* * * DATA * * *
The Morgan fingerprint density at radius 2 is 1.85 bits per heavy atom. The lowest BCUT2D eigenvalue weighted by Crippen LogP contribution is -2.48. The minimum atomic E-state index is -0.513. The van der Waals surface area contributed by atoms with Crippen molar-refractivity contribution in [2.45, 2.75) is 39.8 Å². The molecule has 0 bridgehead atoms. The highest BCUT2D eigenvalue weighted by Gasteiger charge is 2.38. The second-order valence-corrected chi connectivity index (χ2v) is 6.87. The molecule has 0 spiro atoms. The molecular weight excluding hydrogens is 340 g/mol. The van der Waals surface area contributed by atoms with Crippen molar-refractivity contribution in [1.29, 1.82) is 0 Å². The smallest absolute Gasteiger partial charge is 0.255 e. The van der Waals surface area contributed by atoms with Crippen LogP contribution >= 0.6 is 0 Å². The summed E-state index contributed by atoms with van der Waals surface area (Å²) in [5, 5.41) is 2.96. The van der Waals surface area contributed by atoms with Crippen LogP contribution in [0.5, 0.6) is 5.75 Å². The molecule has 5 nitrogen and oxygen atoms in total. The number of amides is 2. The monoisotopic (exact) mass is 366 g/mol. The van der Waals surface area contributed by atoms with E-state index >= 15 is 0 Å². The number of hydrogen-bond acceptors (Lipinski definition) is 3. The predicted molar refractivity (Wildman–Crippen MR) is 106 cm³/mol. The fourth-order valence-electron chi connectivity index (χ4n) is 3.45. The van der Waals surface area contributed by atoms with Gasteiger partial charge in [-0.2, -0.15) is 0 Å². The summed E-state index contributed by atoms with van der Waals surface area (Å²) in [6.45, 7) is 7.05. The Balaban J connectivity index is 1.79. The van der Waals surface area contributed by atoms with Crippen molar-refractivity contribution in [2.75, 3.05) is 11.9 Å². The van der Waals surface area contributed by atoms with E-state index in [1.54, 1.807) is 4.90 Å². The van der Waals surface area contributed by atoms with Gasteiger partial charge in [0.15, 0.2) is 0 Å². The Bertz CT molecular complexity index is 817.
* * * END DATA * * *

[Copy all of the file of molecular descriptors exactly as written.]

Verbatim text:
The Morgan fingerprint density at radius 2 is 1.85 bits per heavy atom. The lowest BCUT2D eigenvalue weighted by Crippen LogP contribution is -2.48. The minimum atomic E-state index is -0.513. The van der Waals surface area contributed by atoms with Crippen molar-refractivity contribution in [2.45, 2.75) is 39.8 Å². The molecule has 0 bridgehead atoms. The highest BCUT2D eigenvalue weighted by Gasteiger charge is 2.38. The second-order valence-corrected chi connectivity index (χ2v) is 6.87. The molecule has 0 spiro atoms. The molecular weight excluding hydrogens is 340 g/mol. The van der Waals surface area contributed by atoms with Crippen molar-refractivity contribution in [1.29, 1.82) is 0 Å². The smallest absolute Gasteiger partial charge is 0.255 e. The van der Waals surface area contributed by atoms with Crippen LogP contribution >= 0.6 is 0 Å². The summed E-state index contributed by atoms with van der Waals surface area (Å²) in [5, 5.41) is 2.96. The van der Waals surface area contributed by atoms with Crippen LogP contribution in [0.5, 0.6) is 5.75 Å². The molecule has 5 nitrogen and oxygen atoms in total. The number of amides is 2. The monoisotopic (exact) mass is 366 g/mol. The van der Waals surface area contributed by atoms with E-state index >= 15 is 0 Å². The number of hydrogen-bond acceptors (Lipinski definition) is 3. The predicted molar refractivity (Wildman–Crippen MR) is 106 cm³/mol. The fourth-order valence-electron chi connectivity index (χ4n) is 3.45. The van der Waals surface area contributed by atoms with Gasteiger partial charge in [-0.2, -0.15) is 0 Å². The summed E-state index contributed by atoms with van der Waals surface area (Å²) in [6.45, 7) is 7.05. The Balaban J connectivity index is 1.79. The van der Waals surface area contributed by atoms with Crippen molar-refractivity contribution in [2.75, 3.05) is 11.9 Å². The van der Waals surface area contributed by atoms with E-state index in [1.54, 1.807) is 4.90 Å². The van der Waals surface area contributed by atoms with Gasteiger partial charge in [0.15, 0.2) is 0 Å². The Bertz CT molecular complexity index is 817.